Surgeon general calls out platforms over COVID-19 misinformation

On Thursday, the surgeon general published a new report calling on social media platforms to make new investments in combating online coronavirus misinformation.

The report calls for an all of society push to address vaccine and coronavirus misinformation, including sweeping policy recommendations for companies like Facebook, Twitter, and YouTube. Surgeon General Vivek Murthy specifically calls on companies to redesign their algorithms to “avoid amplifying misinformation.” He also suggests that they build more “friction” into sharing functions that urge users to rethink whether to share a post containing false information.

Murthy also recommends that platforms put out “clear consequences for accounts that repeatedly violate platform policies,” like instituting broader bans and suspensions for sharing misinformation.

Facebook, Twitter, and YouTube did not immediately respond to requests for comment.

Last December, Facebook pledged to remove all COVID-19 vaccine misinformation after heightened criticism of the platform’s role in spreading misinformation. Prior to the move, Facebook only removed related misinformation that could cause “imminent physical harm.” Currently, the vaccine policy extends to all content that has been “debunked by public health experts.”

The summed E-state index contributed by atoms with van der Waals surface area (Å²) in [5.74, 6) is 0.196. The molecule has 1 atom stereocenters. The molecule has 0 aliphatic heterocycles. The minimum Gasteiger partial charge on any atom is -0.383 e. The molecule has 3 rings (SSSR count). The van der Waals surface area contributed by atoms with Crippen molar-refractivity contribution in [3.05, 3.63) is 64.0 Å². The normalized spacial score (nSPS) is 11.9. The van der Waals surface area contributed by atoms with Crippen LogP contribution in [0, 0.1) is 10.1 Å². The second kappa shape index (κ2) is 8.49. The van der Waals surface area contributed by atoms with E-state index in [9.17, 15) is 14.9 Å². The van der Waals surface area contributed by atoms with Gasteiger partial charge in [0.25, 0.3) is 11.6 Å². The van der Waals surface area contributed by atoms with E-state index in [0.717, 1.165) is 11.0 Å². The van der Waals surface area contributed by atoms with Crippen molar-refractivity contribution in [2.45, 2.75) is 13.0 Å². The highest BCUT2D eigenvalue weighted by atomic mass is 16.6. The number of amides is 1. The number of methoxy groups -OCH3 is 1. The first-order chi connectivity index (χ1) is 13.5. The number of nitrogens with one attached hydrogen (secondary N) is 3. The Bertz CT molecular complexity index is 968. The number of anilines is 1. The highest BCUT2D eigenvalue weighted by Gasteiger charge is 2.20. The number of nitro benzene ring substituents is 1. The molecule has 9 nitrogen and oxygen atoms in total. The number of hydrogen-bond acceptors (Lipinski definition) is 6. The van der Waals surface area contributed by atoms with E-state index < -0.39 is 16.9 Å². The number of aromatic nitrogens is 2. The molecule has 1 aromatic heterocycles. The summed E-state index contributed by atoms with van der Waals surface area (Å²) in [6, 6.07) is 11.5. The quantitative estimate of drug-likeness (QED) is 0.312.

“While health misinformation has always been a problem, today it spreads at unprecedented speed and scale,” the report says. “We are all still learning how to navigate this new information environment. But we know enough to be sure that misinformation is an urgent threat, and that we can and must confront it together.”

The stern warning comes amid rising case numbers and deaths from COVID-19, falling most heavily among the unvaccinated population. Statistics from the Centers for Disease Control and Prevention show the US averaging more than 20,000 new cases per day. Deaths linked to COVID-19, typically a trailing indicator, have also begun to tick upward.

Alongside the misinformation effort, the White House has also kicked off a string of events encouraging people to get vaccinated. On Wednesday, popular actress and singer Olivia Rodrigo joined President Joe Biden at the White House to inspire young people to get vaccinated.

“It’s important to have conversations with friends and family members,” Rodrigo said at Wednesday’s press briefing, “and actually get to a vaccination site, which you can do more easily than ever before.”

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